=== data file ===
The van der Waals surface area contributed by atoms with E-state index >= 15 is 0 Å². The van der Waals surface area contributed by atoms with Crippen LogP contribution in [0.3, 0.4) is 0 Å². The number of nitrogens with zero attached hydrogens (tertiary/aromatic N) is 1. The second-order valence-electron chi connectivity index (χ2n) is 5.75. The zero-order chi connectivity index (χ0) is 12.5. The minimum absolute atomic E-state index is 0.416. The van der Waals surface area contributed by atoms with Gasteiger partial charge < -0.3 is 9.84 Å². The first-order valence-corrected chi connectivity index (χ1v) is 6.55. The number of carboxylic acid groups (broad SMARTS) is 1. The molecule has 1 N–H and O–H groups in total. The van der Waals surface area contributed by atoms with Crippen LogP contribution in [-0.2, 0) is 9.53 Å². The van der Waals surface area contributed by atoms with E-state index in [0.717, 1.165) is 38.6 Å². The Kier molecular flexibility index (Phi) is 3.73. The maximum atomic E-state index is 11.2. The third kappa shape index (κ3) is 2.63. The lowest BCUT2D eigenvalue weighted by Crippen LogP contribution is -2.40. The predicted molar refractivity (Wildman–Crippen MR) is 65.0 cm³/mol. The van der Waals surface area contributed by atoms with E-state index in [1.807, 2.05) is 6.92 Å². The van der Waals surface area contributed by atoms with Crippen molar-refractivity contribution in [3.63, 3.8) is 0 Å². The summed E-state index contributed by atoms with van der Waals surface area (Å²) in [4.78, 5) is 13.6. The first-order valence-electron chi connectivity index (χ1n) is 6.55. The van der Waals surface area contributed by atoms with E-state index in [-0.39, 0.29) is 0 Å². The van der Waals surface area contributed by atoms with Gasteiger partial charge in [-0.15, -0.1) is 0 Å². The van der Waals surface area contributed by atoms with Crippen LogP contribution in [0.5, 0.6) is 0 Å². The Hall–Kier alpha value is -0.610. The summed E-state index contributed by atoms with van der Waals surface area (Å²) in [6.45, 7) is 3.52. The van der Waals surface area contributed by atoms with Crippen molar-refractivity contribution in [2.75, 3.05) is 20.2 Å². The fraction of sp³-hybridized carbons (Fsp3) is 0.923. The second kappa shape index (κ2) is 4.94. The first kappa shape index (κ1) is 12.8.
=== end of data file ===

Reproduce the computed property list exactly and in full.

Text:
The van der Waals surface area contributed by atoms with E-state index >= 15 is 0 Å². The van der Waals surface area contributed by atoms with Crippen LogP contribution in [0.3, 0.4) is 0 Å². The number of nitrogens with zero attached hydrogens (tertiary/aromatic N) is 1. The second-order valence-electron chi connectivity index (χ2n) is 5.75. The zero-order chi connectivity index (χ0) is 12.5. The minimum absolute atomic E-state index is 0.416. The van der Waals surface area contributed by atoms with Gasteiger partial charge < -0.3 is 9.84 Å². The first-order valence-corrected chi connectivity index (χ1v) is 6.55. The number of carboxylic acid groups (broad SMARTS) is 1. The molecule has 1 N–H and O–H groups in total. The van der Waals surface area contributed by atoms with Crippen LogP contribution in [-0.2, 0) is 9.53 Å². The van der Waals surface area contributed by atoms with E-state index in [0.717, 1.165) is 38.6 Å². The Kier molecular flexibility index (Phi) is 3.73. The maximum atomic E-state index is 11.2. The third kappa shape index (κ3) is 2.63. The lowest BCUT2D eigenvalue weighted by Crippen LogP contribution is -2.40. The predicted molar refractivity (Wildman–Crippen MR) is 65.0 cm³/mol. The van der Waals surface area contributed by atoms with E-state index in [1.807, 2.05) is 6.92 Å². The van der Waals surface area contributed by atoms with Crippen molar-refractivity contribution in [3.63, 3.8) is 0 Å². The summed E-state index contributed by atoms with van der Waals surface area (Å²) in [4.78, 5) is 13.6. The first-order valence-electron chi connectivity index (χ1n) is 6.55. The van der Waals surface area contributed by atoms with E-state index in [-0.39, 0.29) is 0 Å². The van der Waals surface area contributed by atoms with Gasteiger partial charge in [-0.15, -0.1) is 0 Å². The van der Waals surface area contributed by atoms with Crippen LogP contribution in [0.5, 0.6) is 0 Å². The Hall–Kier alpha value is -0.610. The summed E-state index contributed by atoms with van der Waals surface area (Å²) in [6.45, 7) is 3.52. The van der Waals surface area contributed by atoms with Crippen molar-refractivity contribution in [2.75, 3.05) is 20.2 Å². The fraction of sp³-hybridized carbons (Fsp3) is 0.923. The second kappa shape index (κ2) is 4.94. The first kappa shape index (κ1) is 12.8.